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Top Reviewer Ranking: 582
Helpful votes received on reviews: 88% (1,327 of 1,506)
 

Reviews

Top Reviewer Ranking: 582 - Total Helpful Votes: 1327 of 1506
Music For Torching by A. M. Homes
Music For Torching by A. M. Homes
3.0 out of 5 stars Slow-burning, 21 Aug 2014
A.M. Homes is a writer with a fine eye. Her novels capture ordinary psychology with humour and a good sense of the apposite. Music for Torching, though, felt just a little unreal to me. The novel begins as Paul and Elaine attempt to burn down their house by tipping a barbeque. Paul has been unfaithful, and Elaine, the stay-at-home mother of two boys, is aimless and demoralised. Forced temporarily to leave their home, the couple, and the family, flail for a handle on their lives. But as they weave through neighbourhood dinner parties, comical work meetings at Paul's NY office, and fresh affairs, cracks soon appear through the veneer of respectability. Fine: yet set in the 1990s, this has a… Read more
The Imperfectionists by Tom Rachman
The Imperfectionists by Tom Rachman
5.0 out of 5 stars Gem of a first novel, 18 Aug 2014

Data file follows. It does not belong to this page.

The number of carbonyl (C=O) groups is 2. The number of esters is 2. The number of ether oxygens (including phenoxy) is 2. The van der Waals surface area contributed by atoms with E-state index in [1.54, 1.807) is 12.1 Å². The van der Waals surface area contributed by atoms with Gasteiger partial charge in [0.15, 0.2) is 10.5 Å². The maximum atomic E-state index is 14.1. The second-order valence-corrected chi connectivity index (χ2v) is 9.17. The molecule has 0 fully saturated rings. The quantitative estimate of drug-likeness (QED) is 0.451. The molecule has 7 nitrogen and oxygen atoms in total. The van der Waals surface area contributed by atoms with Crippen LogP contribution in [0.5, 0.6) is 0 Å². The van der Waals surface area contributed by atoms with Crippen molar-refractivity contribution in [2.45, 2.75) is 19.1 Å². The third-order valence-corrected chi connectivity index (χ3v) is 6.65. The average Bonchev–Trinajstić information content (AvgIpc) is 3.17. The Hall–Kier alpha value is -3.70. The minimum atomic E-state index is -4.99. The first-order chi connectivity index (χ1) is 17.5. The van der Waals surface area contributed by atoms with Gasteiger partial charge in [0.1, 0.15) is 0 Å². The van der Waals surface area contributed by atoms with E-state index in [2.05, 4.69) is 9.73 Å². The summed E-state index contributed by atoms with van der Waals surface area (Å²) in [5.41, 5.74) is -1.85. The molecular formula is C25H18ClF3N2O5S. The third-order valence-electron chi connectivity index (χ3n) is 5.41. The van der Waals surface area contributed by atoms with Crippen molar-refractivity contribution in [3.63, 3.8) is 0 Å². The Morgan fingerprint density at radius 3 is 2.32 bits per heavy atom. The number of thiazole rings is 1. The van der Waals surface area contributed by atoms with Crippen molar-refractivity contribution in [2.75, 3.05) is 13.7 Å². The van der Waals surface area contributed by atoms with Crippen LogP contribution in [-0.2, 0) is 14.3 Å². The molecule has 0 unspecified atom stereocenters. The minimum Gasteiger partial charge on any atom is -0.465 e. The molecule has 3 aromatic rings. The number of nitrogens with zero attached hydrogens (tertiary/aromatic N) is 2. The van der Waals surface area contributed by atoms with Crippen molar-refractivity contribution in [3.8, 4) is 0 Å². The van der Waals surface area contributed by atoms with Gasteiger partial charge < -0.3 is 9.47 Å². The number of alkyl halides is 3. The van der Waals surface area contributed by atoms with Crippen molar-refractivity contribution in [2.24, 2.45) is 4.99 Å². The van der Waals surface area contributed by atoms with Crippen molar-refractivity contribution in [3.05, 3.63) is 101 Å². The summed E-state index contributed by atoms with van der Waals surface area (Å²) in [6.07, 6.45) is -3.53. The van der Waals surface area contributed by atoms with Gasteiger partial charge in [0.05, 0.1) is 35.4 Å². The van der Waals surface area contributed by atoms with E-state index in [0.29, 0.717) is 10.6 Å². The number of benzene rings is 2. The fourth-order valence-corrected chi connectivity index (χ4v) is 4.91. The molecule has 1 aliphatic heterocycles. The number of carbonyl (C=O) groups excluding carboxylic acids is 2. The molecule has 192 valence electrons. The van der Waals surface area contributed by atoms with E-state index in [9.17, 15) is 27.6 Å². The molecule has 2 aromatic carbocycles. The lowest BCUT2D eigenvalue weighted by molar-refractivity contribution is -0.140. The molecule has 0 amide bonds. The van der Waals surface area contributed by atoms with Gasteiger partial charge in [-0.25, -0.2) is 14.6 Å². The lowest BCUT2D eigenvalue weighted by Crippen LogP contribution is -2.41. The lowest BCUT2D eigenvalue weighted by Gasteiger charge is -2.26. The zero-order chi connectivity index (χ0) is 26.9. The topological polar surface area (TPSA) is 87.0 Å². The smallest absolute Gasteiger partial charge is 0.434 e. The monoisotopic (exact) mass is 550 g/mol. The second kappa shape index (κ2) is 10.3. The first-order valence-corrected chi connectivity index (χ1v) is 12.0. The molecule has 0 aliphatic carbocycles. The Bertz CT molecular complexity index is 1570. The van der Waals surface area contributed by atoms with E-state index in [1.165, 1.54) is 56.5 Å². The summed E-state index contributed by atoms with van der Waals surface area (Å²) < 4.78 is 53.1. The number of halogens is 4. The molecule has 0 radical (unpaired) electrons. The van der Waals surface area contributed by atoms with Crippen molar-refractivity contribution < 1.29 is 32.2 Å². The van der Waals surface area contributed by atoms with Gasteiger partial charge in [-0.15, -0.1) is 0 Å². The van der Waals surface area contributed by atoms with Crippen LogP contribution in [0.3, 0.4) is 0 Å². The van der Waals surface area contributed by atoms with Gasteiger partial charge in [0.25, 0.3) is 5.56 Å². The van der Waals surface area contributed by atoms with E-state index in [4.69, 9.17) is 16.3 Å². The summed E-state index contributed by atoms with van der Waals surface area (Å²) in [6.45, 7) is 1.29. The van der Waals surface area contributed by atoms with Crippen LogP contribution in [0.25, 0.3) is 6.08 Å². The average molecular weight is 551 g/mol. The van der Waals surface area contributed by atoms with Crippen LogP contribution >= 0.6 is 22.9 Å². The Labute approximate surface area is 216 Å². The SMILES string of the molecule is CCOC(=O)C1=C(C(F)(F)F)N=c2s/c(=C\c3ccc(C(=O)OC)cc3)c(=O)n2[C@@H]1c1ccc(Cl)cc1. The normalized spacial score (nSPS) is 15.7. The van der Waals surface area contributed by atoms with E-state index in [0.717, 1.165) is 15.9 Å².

Tom Rachman's The Imperfectionists is half novel, half collection of short stories. Its overarching plot is that of an international, English-language newspaper based in Rome, running from its foundation in the 1950s to its modern fall to the barbarian forces of new media. Each chapter, though, zooms in on the life of one of its participants: reporter, copy editor, accountant, devoted reader, moneyed board member... Nor is the newspaper the only thread running through these portraits: all are people faced with imperfect life situations, forced to make do with a reality far different from the simpler epitomes of the printed word. Rachman is a gifted writer, and the chapters are full of… Read more
The Annals of Imperial Rome (Classics) by Tacitus
4.0 out of 5 stars The anal Annals, 21 July 2014
Though I am no classicist, I have read quite a bit of original Greco-Roman history, from Thucydides to Cassius Dio, and I was looking forward to Tacitus, perhaps the most reputed Roman writer and Gibbon's favourite source. I fear however that part of Tacitus' reputation relies on his style, whose uniqueness gets lost in an English translation. Nor had I realised, firstly, that significant parts of the Annals are missing, and secondly that the book is in format a chronicle, not a history.

Covering the scandal-ridden years AD 14-66, the Annals takes the reader through the reign of Tiberius, the last years of Claudius, and most of Nero. The reign of Caligula, the early Claudius… Read more